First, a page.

To finnish the surface place in the freezer, also place some water in there as well.
Once the water start to show the first ice crystal take both out.
Quickly dip your iced piece in some water at room temp - just a quick dunk, in and out.
You should see the water freezing on the surface right away and forming a uniform surface.
If there are still imperfection dunk again in the water you took out of the freezer.
Place the piece back in the freezer for later use.

Hardest step is to get a usable mold from the frozen piece as most mold making materials you can pour won't work at sub zero temps.
I figured a reasonable workaround is to use modelling clay that is rolled into thin sheets.
If placed onto a warm surface and really thin they are extremely plyable.
Use it as a wrapper on the iced model.
You need to make sure the ice is as cold as possible to get a better working time.
Also don't cook the clay ;)
Works best if you have an extra set of hands.
Start with the center of your sheet on the top of the "bottle" - if the bottle is horizontal.
Use whatever tools suits to get the thin clay sheet into all nooks and cavities you created.
It will go really hard really quickly on the ice, so keep what is not in contact away from the ice and try to work quick.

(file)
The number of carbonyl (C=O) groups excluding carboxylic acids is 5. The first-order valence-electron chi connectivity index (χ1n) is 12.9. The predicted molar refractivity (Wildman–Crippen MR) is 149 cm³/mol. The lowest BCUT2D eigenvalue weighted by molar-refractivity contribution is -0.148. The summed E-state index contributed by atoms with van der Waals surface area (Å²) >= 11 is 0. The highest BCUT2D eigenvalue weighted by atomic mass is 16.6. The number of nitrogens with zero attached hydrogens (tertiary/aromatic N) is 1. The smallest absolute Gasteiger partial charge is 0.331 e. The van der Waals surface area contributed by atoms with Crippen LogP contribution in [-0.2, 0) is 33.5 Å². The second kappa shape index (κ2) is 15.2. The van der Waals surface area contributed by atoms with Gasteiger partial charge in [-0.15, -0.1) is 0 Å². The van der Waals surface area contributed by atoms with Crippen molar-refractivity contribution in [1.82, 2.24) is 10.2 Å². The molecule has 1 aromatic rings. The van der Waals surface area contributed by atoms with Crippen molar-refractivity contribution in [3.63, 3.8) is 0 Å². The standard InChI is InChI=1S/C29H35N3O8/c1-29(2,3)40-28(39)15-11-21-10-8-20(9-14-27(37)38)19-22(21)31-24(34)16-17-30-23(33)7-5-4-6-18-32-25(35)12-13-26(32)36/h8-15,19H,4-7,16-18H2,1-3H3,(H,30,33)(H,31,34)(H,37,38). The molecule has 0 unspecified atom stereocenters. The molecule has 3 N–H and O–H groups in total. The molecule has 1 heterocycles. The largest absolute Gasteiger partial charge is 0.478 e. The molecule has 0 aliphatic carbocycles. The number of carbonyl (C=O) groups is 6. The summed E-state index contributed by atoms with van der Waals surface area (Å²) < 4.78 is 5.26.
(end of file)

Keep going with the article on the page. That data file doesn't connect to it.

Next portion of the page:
Where the sheets joins on the other side try to get the seem somehwere on the actual outside.
It is easier to fix the finnished model if seem marks are accessible.
Place in a sealed plastic bag back in the freezer when done.
You can try to work in sections by flattening the rim of the used sheet onto the ice but it should be the last resort or used if the piece is quite complex in shape.
For example to do fine engravings first like this.
The plastic bag should prevent a lot of ice build up in the freezer but once out the piece will fog over quickly.
You need to work quick to add more clay for a firm mold as it can be tricky to press it onto the getting wet surface of the existing clay.
Make sure you get proper adhesion!!
Add enough clay to get a big enough mold that is stable enough when cut in half.

Depending on the shape it can be good to push a wire through the center of the mold once the ice is melted away.
If you made sure the shape is suitable to be cut so the seam hits suitable areas you can cut the mold with a wire while the ice is still inside - prefered options as it allows to start over with the mold without carving a new piece.
Of course the best would be if you have an outside shape that can be pressed into a half mold.
Avoids all the cutting issues that migh arise.

Might not be the perfect solution but it works cheap on a hobby level.
For the glass like appearence you can use clear casting resin.
Once done simply melt out the wax ;)